Moisture analysis

What is moisture?

Water is essential to life. It plays a critical role in the physical and chemical functions of our bodies, the food we eat, and the materials that surround us. In many industries it is important—if not critical—to measure the water content of substances to assess quality, adjust manufacturing processes, and ensure that products meet regulations and guidelines. The amount of available water dictates the shelf life and stability of many systems; for example, the presence of water in food greatly impacts its susceptibility to chemical, enzymatic, and microbial activity. 

moisture analysis balance ohaus

• Cosmetics
• Pharmaceuticals
• Food
• Personal care products
• Pulp and paper products
• Specialty chemicals

Measuring the amount of water contained in certain materials can be very difficult due to the complexity of the water molecule and its strong intermolecular bonding capabilities. In most cases, measurement of water is better defined as the measurement of moisture content, defined as the mass of water per unit mass of dry material. Thermogravimetric moisture analysis defines moisture as the loss of mass observed when the sample is heated and is based, in theory, on the vaporization of water during the drying process; this measurement does not distinguish weight loss of water from loss of volatile components or sample decomposition. For this reason, moisture content as measured by thermogravimetric techniques includes all substances which vaporize when heating a sample and are measured as weight loss during the heating process. Therefore, we use the term “moisture content” rather than “water content” when using a thermogravimetric device. 

What Is Thermogravimetric Moisture Analysis?

The moisture content influences the weight, density, viscosity, refractive index, and electrical conductivity of a material. Methods for testing moisture content tend to exploit one or more of these physical or chemical properties. Direct measurements address the presence of water itself, either through its removal or through chemical interaction. The use of a thermogravimetric moisture analyzer is a way to directly measure the moisture content of a sample by using the loss on drying (LOD) technique. LOD measures the weight of a sample before and after a drying procedure and uses the weight delta to determine the percentage of moisture as the weight removed by the drying process in comparison to the initial weight of the sample.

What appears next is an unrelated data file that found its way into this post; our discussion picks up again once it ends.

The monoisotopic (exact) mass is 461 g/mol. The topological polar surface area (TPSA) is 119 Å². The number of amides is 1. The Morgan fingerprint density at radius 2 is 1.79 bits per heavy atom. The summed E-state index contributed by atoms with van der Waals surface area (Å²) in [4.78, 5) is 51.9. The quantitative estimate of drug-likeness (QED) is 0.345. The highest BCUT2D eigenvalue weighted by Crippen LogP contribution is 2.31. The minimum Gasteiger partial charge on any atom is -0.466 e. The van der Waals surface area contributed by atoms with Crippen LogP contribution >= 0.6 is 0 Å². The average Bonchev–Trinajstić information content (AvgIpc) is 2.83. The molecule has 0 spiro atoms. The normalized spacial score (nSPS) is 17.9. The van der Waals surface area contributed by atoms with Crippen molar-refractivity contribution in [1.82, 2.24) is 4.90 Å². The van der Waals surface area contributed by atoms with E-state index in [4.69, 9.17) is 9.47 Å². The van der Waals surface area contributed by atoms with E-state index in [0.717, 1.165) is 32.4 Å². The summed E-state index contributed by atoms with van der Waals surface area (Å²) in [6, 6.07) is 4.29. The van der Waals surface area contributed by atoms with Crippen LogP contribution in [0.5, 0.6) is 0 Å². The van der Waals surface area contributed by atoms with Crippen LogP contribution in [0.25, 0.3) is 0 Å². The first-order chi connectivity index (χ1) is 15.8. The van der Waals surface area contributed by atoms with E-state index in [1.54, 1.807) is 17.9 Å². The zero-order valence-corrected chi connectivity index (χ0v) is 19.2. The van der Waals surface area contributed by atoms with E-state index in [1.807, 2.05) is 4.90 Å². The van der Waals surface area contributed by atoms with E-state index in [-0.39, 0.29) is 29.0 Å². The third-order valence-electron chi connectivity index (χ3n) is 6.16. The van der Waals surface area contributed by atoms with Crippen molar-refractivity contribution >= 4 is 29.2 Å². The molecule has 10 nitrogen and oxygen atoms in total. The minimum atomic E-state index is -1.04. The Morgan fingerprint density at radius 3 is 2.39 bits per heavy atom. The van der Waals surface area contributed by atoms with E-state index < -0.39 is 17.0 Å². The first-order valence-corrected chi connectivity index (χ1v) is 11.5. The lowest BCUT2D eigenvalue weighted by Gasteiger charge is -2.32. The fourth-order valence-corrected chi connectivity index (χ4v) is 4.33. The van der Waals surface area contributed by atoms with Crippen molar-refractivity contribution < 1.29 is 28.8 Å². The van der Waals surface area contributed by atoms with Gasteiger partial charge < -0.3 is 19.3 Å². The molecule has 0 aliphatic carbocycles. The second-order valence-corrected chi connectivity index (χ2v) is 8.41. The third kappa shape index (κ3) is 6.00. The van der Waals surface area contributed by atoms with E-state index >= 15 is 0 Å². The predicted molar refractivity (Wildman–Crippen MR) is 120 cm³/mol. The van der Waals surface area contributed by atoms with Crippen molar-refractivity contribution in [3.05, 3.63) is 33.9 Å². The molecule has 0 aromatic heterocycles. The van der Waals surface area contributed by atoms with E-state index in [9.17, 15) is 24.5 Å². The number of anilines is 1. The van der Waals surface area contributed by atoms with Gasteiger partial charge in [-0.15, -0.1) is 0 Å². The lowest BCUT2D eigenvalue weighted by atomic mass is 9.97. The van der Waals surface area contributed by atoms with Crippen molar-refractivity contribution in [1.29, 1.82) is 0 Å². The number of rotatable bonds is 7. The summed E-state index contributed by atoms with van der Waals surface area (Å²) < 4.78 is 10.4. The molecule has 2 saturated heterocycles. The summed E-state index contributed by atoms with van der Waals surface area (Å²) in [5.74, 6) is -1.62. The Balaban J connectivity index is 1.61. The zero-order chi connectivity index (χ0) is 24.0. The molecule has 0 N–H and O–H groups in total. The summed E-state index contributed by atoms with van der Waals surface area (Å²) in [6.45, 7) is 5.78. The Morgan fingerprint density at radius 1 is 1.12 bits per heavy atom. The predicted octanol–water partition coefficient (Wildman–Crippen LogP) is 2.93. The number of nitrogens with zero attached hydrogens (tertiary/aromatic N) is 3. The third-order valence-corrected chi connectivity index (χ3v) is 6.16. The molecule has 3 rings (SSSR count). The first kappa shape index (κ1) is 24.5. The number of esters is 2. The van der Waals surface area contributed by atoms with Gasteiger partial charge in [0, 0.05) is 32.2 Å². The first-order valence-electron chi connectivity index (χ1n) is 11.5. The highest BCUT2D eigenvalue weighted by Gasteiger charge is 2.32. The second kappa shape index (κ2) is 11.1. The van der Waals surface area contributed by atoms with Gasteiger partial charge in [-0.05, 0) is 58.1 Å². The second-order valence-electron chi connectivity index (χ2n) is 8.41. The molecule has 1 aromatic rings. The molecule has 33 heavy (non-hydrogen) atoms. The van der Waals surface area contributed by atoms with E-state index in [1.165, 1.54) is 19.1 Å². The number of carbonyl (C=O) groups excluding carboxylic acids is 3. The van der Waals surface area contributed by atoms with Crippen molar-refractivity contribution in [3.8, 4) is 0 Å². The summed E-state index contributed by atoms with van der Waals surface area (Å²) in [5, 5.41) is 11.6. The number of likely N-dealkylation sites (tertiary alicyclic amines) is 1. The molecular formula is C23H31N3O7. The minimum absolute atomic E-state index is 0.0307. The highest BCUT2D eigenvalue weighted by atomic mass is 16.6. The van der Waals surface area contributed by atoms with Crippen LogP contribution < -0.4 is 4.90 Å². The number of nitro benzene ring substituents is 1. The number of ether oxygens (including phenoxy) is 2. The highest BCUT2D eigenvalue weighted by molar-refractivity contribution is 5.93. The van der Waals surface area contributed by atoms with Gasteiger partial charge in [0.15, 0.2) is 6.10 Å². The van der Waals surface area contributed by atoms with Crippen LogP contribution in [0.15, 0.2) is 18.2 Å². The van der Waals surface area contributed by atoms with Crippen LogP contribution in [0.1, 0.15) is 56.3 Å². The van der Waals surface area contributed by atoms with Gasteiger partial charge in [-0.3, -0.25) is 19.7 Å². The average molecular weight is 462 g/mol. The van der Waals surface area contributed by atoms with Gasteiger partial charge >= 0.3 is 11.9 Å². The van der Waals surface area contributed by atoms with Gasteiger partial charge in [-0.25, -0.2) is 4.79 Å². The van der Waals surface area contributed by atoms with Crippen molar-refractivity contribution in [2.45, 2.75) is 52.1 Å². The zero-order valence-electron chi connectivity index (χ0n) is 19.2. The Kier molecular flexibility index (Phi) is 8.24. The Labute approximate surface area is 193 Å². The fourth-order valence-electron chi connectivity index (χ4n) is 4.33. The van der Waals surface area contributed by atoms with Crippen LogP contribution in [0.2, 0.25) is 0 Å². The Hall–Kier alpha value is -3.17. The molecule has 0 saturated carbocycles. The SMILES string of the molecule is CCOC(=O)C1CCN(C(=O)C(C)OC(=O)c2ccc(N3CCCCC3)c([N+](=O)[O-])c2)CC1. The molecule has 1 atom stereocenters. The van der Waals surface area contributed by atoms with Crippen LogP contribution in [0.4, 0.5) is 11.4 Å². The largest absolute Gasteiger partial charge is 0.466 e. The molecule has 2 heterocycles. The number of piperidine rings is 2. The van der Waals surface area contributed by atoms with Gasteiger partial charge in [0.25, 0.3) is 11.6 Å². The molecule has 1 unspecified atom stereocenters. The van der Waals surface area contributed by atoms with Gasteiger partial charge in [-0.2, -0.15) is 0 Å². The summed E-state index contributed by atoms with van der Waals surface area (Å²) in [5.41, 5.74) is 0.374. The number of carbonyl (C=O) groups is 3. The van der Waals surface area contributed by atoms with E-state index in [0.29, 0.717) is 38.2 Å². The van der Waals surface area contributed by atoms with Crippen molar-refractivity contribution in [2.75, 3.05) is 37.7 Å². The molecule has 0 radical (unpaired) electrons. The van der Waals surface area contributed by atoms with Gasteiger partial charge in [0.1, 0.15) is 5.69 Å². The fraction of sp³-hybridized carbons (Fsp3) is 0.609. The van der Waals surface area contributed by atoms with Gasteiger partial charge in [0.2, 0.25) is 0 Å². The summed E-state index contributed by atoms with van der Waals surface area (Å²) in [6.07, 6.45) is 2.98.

Typically, this process is done in a drying oven with a balance to determine the initial and final weight of the sample and using a simple mathematical calculation to determine the moisture content ([initial weight – end weight]/initial weight). This process typically takes several hours to complete and is vulnerable to user error. A moisture analyzer works on the same principle but is an automated system that employs a microprocessor-controlled heating element and an analyzer all in one device; by using such a device, the moisture content of a sample can be measured in minutes rather than hours.